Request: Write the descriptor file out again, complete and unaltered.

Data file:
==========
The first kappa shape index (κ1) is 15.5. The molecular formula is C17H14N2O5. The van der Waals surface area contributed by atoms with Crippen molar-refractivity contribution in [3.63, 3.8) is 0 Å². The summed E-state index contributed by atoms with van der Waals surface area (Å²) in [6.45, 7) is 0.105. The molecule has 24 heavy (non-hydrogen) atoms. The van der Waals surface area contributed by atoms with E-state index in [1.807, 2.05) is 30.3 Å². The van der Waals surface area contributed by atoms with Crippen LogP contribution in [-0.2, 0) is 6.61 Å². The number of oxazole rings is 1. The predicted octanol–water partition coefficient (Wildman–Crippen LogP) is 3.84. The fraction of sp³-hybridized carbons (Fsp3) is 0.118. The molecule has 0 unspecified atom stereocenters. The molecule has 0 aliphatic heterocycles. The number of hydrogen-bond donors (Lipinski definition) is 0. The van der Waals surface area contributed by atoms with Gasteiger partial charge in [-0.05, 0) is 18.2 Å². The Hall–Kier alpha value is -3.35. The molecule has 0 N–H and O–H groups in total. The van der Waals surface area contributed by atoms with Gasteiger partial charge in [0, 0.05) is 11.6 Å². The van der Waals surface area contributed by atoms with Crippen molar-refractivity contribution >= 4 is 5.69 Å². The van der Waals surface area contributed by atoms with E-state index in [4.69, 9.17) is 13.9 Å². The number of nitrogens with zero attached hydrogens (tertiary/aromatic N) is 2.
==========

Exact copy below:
The first kappa shape index (κ1) is 15.5. The molecular formula is C17H14N2O5. The van der Waals surface area contributed by atoms with Crippen molar-refractivity contribution in [3.63, 3.8) is 0 Å². The summed E-state index contributed by atoms with van der Waals surface area (Å²) in [6.45, 7) is 0.105. The molecule has 24 heavy (non-hydrogen) atoms. The van der Waals surface area contributed by atoms with E-state index in [1.807, 2.05) is 30.3 Å². The van der Waals surface area contributed by atoms with Crippen LogP contribution in [-0.2, 0) is 6.61 Å². The number of oxazole rings is 1. The predicted octanol–water partition coefficient (Wildman–Crippen LogP) is 3.84. The fraction of sp³-hybridized carbons (Fsp3) is 0.118. The molecule has 0 unspecified atom stereocenters. The molecule has 0 aliphatic heterocycles. The number of hydrogen-bond donors (Lipinski definition) is 0. The van der Waals surface area contributed by atoms with Gasteiger partial charge in [-0.05, 0) is 18.2 Å². The Hall–Kier alpha value is -3.35. The molecule has 0 N–H and O–H groups in total. The van der Waals surface area contributed by atoms with Gasteiger partial charge in [0, 0.05) is 11.6 Å². The van der Waals surface area contributed by atoms with Crippen molar-refractivity contribution >= 4 is 5.69 Å². The van der Waals surface area contributed by atoms with E-state index in [4.69, 9.17) is 13.9 Å². The number of nitrogens with zero attached hydrogens (tertiary/aromatic N) is 2.